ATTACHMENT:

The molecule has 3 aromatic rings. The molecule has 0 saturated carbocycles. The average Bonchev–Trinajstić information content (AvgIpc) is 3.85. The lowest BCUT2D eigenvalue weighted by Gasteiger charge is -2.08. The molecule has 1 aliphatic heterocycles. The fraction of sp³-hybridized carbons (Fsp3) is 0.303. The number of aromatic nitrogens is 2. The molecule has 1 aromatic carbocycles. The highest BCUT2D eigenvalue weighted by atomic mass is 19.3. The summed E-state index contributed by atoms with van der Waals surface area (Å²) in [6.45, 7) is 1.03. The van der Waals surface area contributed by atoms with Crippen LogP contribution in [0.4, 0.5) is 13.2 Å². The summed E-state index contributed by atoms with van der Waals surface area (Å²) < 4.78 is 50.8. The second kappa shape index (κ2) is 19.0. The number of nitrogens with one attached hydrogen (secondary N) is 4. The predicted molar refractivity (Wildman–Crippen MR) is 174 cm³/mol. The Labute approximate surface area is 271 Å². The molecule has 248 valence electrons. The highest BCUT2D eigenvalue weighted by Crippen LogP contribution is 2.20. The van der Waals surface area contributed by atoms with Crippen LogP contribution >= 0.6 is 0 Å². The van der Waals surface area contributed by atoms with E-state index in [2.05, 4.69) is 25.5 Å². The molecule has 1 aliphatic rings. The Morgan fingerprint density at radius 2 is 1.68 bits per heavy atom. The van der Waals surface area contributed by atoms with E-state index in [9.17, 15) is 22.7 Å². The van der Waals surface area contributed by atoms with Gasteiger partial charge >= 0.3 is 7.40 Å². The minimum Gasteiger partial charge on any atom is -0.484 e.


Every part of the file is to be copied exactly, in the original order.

The molecule has 3 aromatic rings. The molecule has 0 saturated carbocycles. The average Bonchev–Trinajstić information content (AvgIpc) is 3.85. The lowest BCUT2D eigenvalue weighted by Gasteiger charge is -2.08. The molecule has 1 aliphatic heterocycles. The fraction of sp³-hybridized carbons (Fsp3) is 0.303. The number of aromatic nitrogens is 2. The molecule has 1 aromatic carbocycles. The highest BCUT2D eigenvalue weighted by atomic mass is 19.3. The summed E-state index contributed by atoms with van der Waals surface area (Å²) in [6.45, 7) is 1.03. The van der Waals surface area contributed by atoms with Crippen LogP contribution in [0.4, 0.5) is 13.2 Å². The summed E-state index contributed by atoms with van der Waals surface area (Å²) < 4.78 is 50.8. The second kappa shape index (κ2) is 19.0. The number of nitrogens with one attached hydrogen (secondary N) is 4. The predicted molar refractivity (Wildman–Crippen MR) is 174 cm³/mol. The Labute approximate surface area is 271 Å². The molecule has 248 valence electrons. The highest BCUT2D eigenvalue weighted by Crippen LogP contribution is 2.20. The van der Waals surface area contributed by atoms with Crippen LogP contribution >= 0.6 is 0 Å². The van der Waals surface area contributed by atoms with E-state index in [2.05, 4.69) is 25.5 Å². The molecule has 1 aliphatic rings. The Morgan fingerprint density at radius 2 is 1.68 bits per heavy atom. The van der Waals surface area contributed by atoms with E-state index in [9.17, 15) is 22.7 Å². The van der Waals surface area contributed by atoms with Gasteiger partial charge >= 0.3 is 7.40 Å². The minimum Gasteiger partial charge on any atom is -0.484 e.